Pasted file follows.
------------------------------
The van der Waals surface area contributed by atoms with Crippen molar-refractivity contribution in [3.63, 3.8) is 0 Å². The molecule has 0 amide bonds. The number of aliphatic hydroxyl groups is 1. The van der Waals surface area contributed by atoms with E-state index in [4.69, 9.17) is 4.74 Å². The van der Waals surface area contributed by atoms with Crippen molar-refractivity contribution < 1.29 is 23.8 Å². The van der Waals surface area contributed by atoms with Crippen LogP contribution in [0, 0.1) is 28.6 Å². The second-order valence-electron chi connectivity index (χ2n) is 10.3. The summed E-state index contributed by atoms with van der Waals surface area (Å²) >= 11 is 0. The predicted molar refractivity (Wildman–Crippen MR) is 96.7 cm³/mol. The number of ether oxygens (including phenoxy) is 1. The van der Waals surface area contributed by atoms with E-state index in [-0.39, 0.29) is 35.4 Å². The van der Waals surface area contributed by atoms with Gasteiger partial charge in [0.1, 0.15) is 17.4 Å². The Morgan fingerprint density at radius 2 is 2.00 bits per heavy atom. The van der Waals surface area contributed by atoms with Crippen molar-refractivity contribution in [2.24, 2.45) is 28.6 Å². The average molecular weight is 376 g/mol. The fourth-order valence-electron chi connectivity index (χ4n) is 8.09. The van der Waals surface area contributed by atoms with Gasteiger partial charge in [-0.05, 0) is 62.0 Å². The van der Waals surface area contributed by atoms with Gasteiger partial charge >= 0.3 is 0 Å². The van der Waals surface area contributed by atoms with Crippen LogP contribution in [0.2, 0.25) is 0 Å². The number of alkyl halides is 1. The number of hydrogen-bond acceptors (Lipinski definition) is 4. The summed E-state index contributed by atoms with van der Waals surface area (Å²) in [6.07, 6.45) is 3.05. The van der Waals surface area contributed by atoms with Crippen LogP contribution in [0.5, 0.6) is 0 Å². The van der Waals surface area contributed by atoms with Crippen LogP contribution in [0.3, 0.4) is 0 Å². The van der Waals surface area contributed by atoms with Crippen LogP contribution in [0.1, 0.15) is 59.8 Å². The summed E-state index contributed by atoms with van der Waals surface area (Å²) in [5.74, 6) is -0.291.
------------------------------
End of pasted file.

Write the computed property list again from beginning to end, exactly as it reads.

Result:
The van der Waals surface area contributed by atoms with Crippen molar-refractivity contribution in [3.63, 3.8) is 0 Å². The molecule has 0 amide bonds. The number of aliphatic hydroxyl groups is 1. The van der Waals surface area contributed by atoms with E-state index in [4.69, 9.17) is 4.74 Å². The van der Waals surface area contributed by atoms with Crippen molar-refractivity contribution < 1.29 is 23.8 Å². The van der Waals surface area contributed by atoms with Crippen LogP contribution in [0, 0.1) is 28.6 Å². The second-order valence-electron chi connectivity index (χ2n) is 10.3. The summed E-state index contributed by atoms with van der Waals surface area (Å²) >= 11 is 0. The predicted molar refractivity (Wildman–Crippen MR) is 96.7 cm³/mol. The number of ether oxygens (including phenoxy) is 1. The van der Waals surface area contributed by atoms with E-state index in [-0.39, 0.29) is 35.4 Å². The van der Waals surface area contributed by atoms with Gasteiger partial charge in [0.1, 0.15) is 17.4 Å². The Morgan fingerprint density at radius 2 is 2.00 bits per heavy atom. The van der Waals surface area contributed by atoms with Crippen molar-refractivity contribution in [2.24, 2.45) is 28.6 Å². The average molecular weight is 376 g/mol. The fourth-order valence-electron chi connectivity index (χ4n) is 8.09. The van der Waals surface area contributed by atoms with Gasteiger partial charge in [-0.05, 0) is 62.0 Å². The van der Waals surface area contributed by atoms with Gasteiger partial charge >= 0.3 is 0 Å². The van der Waals surface area contributed by atoms with Crippen LogP contribution in [0.2, 0.25) is 0 Å². The number of alkyl halides is 1. The number of hydrogen-bond acceptors (Lipinski definition) is 4. The summed E-state index contributed by atoms with van der Waals surface area (Å²) in [6.07, 6.45) is 3.05. The van der Waals surface area contributed by atoms with Crippen LogP contribution in [0.5, 0.6) is 0 Å². The van der Waals surface area contributed by atoms with Crippen LogP contribution in [0.3, 0.4) is 0 Å². The van der Waals surface area contributed by atoms with Crippen LogP contribution in [0.1, 0.15) is 59.8 Å². The summed E-state index contributed by atoms with van der Waals surface area (Å²) in [5.74, 6) is -0.291.